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Post by littlegreenman » Sat, 08 Aug 2009 12:26 am

I advise you to use the search forum and read some of the recent threads on this issue first.

Bottom line though is you can not have dual citizenship once you are 21, it is either or. That is what it means to take your oath, you will have to give up your PRC Citizenship if you want to stay Singaporean then. Also forget about dodging NS. Given that you took up Singapore Citizenship and did not inform them of your intend to renounce your Singapore Citizenship once you were 11 there is pretty much no way you can get out of it legally. Speak to your parents as well though. When they sent you overseas for your studies they should have applied for an exit permit where all these things are mentioned and I believe they must have also paid a bond for you.

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Post by seesee » Sat, 08 Aug 2009 4:42 pm

There are many ways you can escape National Service as long you are not born here.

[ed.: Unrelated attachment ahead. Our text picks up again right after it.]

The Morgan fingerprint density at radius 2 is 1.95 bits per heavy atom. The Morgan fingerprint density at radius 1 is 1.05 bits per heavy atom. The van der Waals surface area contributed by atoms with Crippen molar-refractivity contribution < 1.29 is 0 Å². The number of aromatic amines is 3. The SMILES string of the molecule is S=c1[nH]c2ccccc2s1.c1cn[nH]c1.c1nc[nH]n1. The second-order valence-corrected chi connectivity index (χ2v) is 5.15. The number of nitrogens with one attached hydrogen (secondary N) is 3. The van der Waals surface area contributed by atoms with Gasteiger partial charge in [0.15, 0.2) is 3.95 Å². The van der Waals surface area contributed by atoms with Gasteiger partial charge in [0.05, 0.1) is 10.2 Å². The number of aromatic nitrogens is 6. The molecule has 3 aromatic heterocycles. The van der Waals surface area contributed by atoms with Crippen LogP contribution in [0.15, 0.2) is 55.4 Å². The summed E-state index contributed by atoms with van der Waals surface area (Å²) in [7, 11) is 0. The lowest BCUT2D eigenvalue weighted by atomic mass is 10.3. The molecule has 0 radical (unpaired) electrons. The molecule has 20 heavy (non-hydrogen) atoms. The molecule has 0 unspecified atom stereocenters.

Just ask around.

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littlegreenman
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Post by littlegreenman » Sat, 08 Aug 2009 5:50 pm

seesee wrote:There are many ways you can escape National Service as long you are not born here.

Just ask around.
Not if he wants to keep his Singapore Citizenship and wants to keep it legal without being thrown in jail or having to pay a fine.

To the OP: you better get to grips with the fact that you will have to do NS unless you are planning to give up your Singapore Citizenship.

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sundaymorningstaple
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Post by sundaymorningstaple » Sat, 08 Aug 2009 7:05 pm

seesee wrote:There are many ways you can escape National Service as long you are not born here.